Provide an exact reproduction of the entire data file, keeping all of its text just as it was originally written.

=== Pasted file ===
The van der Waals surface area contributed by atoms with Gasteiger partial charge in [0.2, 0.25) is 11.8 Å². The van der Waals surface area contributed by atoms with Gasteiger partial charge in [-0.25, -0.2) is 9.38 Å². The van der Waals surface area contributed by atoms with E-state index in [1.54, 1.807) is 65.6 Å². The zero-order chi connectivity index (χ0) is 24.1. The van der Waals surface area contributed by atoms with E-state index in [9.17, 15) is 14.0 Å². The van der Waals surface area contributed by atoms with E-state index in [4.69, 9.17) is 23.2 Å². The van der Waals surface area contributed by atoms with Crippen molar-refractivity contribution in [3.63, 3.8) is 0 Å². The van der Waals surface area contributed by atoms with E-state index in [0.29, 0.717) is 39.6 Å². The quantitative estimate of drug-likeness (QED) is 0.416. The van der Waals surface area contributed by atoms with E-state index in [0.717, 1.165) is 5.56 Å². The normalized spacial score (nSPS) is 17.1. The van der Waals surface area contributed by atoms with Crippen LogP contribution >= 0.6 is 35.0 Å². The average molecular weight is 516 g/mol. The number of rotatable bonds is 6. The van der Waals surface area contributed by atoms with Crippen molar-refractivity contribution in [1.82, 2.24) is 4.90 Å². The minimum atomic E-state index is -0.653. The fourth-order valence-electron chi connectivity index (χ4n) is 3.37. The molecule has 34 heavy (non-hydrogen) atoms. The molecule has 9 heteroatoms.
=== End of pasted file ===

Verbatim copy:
The van der Waals surface area contributed by atoms with Gasteiger partial charge in [0.2, 0.25) is 11.8 Å². The van der Waals surface area contributed by atoms with Gasteiger partial charge in [-0.25, -0.2) is 9.38 Å². The van der Waals surface area contributed by atoms with E-state index in [1.54, 1.807) is 65.6 Å². The zero-order chi connectivity index (χ0) is 24.1. The van der Waals surface area contributed by atoms with E-state index in [9.17, 15) is 14.0 Å². The van der Waals surface area contributed by atoms with E-state index in [4.69, 9.17) is 23.2 Å². The van der Waals surface area contributed by atoms with Crippen molar-refractivity contribution in [3.63, 3.8) is 0 Å². The van der Waals surface area contributed by atoms with E-state index in [0.29, 0.717) is 39.6 Å². The quantitative estimate of drug-likeness (QED) is 0.416. The van der Waals surface area contributed by atoms with E-state index in [0.717, 1.165) is 5.56 Å². The normalized spacial score (nSPS) is 17.1. The van der Waals surface area contributed by atoms with Crippen LogP contribution >= 0.6 is 35.0 Å². The average molecular weight is 516 g/mol. The number of rotatable bonds is 6. The van der Waals surface area contributed by atoms with Crippen molar-refractivity contribution in [1.82, 2.24) is 4.90 Å². The minimum atomic E-state index is -0.653. The fourth-order valence-electron chi connectivity index (χ4n) is 3.37. The molecule has 34 heavy (non-hydrogen) atoms. The molecule has 9 heteroatoms.